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Comments by MullyROI

Go to: Atheism and Human Rights Abuses in Africa

MullyROI's Avatar Jump to comment 23 by MullyROI

Economic development is the prelude to improved rights. Even among first world nations, Social Democratic states such as Sweden have better rights and results than say the U.S., U.K. or even my own Ireland. In order to free the world we must develop it, but for the greater part of of modern history (with perhaps some exclusions in the 60's and early 70's) Africa has merely been exploited.

Sat, 02 Jun 2012 18:30:27 UTC | #945215

Go to: UPDATED: Why I want all our children to read the King James Bible

MullyROI's Avatar Jump to comment 99 by MullyROI

Comment 92 by Steven Mading :

Comment 1 by MullyROI :

Is the Bible not too R-rated for children of such an age? Just revelations (ignoring the rest) has far more gore and sex then we would allow in childrens' books. I'm all for people reading the Bible to see how ridiculous it is but I hestitate to recommend such schemes as they are clearly attempts to enforce a christian identity, the question is whether or not it will backfire.

EDIT: I should clarify. I feel that the Bible should be available in the school libraries particularly for its historical significance but I feel uneasy about such schemes which are far from endorsing the Bible for historical reasons.

The problem is that when people say "The Bible is an important historical document", that's an ambiguous statement. It might mean:

(A) The stories contained therein had an enormous influence on the history that came afterward.

or

(B) The stories contained therein are themselves historical truth.

Those are not even remotely close to being the same claim at all. And once you give the fundies an inch, they'll take a mile. If you give the mild concession that the bible influenced history after being written, they take that to mean that you just called the bible a true history.

The bible is, of course not a historical document. The Jews were not Egyptian slaves, for example. When they pushed out their neighbors and took over more land, they were not doing so on a mandate from the creator of the universe, for another example.

The bible is literature, and influenced the history that came afterward. That's not the same thing at all.

Precisely. This is why I mentioned "historical significance" not historical accuracy. However on second thought I see no major reason why having a Bible in the classroom is necessary for understanding its historical significance. For example, Das Kapital, Mein Kampf, The Rights of Man, The Magna Carta, The Koran, The U.S. Constitution, The Wealth of Nations etc. etc. etc. are all very important works in the history of man, that is to say all have had major influences on history regardless of their accuracy. However, one does not have to have read all of these books to have an understanding of their historical relevance. Indeed if our cirricula were wholly focused on reading these books among others we would have no time to explain their impact. One can easily place the Bible in its historical place without having to read it. Or will we have our youngsters reading Mein Kampf to understand World War II and Nazism? Or will we have them read the Wealth of Nations to understand capitalist development in the 19th century? A choice quote here and there would suffice in either (and all) cases.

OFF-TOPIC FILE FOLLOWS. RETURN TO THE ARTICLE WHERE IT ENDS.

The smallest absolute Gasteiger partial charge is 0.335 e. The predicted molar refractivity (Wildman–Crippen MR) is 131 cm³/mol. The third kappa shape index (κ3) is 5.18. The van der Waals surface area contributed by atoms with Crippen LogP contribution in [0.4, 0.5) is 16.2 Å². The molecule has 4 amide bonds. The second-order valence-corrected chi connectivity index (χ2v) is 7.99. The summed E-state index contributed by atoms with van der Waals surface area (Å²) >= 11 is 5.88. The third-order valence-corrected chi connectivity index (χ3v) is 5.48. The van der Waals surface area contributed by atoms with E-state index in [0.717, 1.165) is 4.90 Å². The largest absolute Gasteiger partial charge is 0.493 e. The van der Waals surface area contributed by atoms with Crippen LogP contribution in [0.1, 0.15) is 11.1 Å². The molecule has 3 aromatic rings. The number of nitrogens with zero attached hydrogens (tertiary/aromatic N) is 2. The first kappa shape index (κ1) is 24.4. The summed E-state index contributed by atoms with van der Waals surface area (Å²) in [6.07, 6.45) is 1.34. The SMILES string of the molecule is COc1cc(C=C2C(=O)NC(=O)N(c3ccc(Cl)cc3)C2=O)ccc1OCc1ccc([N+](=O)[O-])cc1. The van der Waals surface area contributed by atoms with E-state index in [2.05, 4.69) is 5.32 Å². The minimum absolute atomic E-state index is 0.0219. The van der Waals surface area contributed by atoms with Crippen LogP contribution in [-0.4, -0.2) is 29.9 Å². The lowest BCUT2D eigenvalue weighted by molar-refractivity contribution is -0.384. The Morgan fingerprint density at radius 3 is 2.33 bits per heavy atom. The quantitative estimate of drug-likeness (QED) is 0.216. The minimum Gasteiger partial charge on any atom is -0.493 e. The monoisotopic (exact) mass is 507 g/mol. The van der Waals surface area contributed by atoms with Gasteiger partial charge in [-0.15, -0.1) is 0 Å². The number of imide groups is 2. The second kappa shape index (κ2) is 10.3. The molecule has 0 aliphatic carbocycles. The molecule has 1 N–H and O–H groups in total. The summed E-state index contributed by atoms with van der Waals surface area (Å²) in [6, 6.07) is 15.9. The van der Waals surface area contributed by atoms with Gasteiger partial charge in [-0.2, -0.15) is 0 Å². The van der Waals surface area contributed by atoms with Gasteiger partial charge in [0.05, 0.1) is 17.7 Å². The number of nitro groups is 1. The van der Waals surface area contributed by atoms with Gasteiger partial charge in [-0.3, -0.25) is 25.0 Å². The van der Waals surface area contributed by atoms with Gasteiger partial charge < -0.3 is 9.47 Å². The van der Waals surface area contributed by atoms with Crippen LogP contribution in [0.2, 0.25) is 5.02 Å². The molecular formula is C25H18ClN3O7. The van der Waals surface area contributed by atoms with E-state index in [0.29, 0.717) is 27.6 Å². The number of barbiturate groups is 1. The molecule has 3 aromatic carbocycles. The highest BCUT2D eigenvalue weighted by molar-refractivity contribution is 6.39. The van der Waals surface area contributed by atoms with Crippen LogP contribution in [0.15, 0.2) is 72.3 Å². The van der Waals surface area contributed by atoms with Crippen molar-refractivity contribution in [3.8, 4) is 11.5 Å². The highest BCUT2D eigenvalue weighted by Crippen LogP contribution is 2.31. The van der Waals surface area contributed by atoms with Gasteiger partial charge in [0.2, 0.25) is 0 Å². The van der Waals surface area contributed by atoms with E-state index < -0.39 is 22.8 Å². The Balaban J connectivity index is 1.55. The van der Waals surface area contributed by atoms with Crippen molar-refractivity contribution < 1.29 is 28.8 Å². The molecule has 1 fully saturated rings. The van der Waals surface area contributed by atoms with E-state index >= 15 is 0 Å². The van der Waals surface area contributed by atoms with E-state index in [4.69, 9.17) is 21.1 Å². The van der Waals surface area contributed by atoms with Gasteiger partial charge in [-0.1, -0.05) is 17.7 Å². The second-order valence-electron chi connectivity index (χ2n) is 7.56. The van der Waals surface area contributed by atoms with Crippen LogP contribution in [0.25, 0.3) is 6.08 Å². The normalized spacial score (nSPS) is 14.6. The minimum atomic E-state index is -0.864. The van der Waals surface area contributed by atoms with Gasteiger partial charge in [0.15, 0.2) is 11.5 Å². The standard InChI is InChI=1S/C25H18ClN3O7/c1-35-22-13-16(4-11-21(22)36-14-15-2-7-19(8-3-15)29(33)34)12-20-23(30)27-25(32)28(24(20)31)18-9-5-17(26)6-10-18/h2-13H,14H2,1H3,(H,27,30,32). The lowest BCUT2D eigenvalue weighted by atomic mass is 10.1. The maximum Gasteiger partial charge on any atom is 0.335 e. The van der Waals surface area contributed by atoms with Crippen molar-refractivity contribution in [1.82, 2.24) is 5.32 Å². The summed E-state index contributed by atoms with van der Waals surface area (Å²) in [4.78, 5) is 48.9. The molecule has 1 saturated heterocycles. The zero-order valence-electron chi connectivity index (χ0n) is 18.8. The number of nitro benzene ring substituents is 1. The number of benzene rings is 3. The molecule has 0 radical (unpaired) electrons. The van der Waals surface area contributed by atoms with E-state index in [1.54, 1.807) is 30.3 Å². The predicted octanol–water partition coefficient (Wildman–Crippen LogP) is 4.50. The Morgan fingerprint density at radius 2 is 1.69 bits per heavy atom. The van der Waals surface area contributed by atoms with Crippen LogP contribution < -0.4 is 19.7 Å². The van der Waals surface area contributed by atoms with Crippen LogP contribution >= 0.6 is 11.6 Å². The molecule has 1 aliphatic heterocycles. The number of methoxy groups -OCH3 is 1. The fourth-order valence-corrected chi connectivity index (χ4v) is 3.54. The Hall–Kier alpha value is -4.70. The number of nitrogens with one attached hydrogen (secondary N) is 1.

EDIT: Not to say we shouldn't have them in the library. Although when will we see the campaign to roll out Das Kapital on a national basis?

Sun, 20 May 2012 16:10:35 UTC | #942452

Go to: UPDATED: Why I want all our children to read the King James Bible

MullyROI's Avatar Jump to comment 1 by MullyROI

Is the Bible not too R-rated for children of such an age? Just revelations (ignoring the rest) has far more gore and sex then we would allow in childrens' books. I'm all for people reading the Bible to see how ridiculous it is but I hestitate to recommend such schemes as they are clearly attempts to enforce a christian identity, the question is whether or not it will backfire.

EDIT: I should clarify. I feel that the Bible should be available in the school libraries particularly for its historical significance but I feel uneasy about such schemes which are far from endorsing the Bible for historical reasons.

Sat, 19 May 2012 20:44:03 UTC | #942315

Go to: Why Eastern Germany is the most godless place on Earth

MullyROI's Avatar Jump to comment 6 by MullyROI

As an aside, should we be concerned about initiatives such as “Celebration of a New Life Phase”? I can't help but feel that countries that are naturally atheistic (i.e. those which have not had ridiculous beliefs forced on children) are not innoculated (to use the disease analogy) against the nonsense spewed by such people. In Ireland for example, most people are not devoutly religious but will claim to be Catholic. I live in a country where 93% of people are Catholic but only 72% believe in God (how's that work?). In any case, this mild Catholicism, while abhorrent puts me in mind of a cowpox that gives some immunity to the more dangerous smallpox of evangelicalism. East Germany etc. does not have this innoculation and so I feel we concentrate some of our efforts there. Something of a shoring up the base may be in order before we find ourselves swamped by nonsense in formerly rational lands. Prevention is the best cure.

Mon, 14 May 2012 16:37:07 UTC | #941423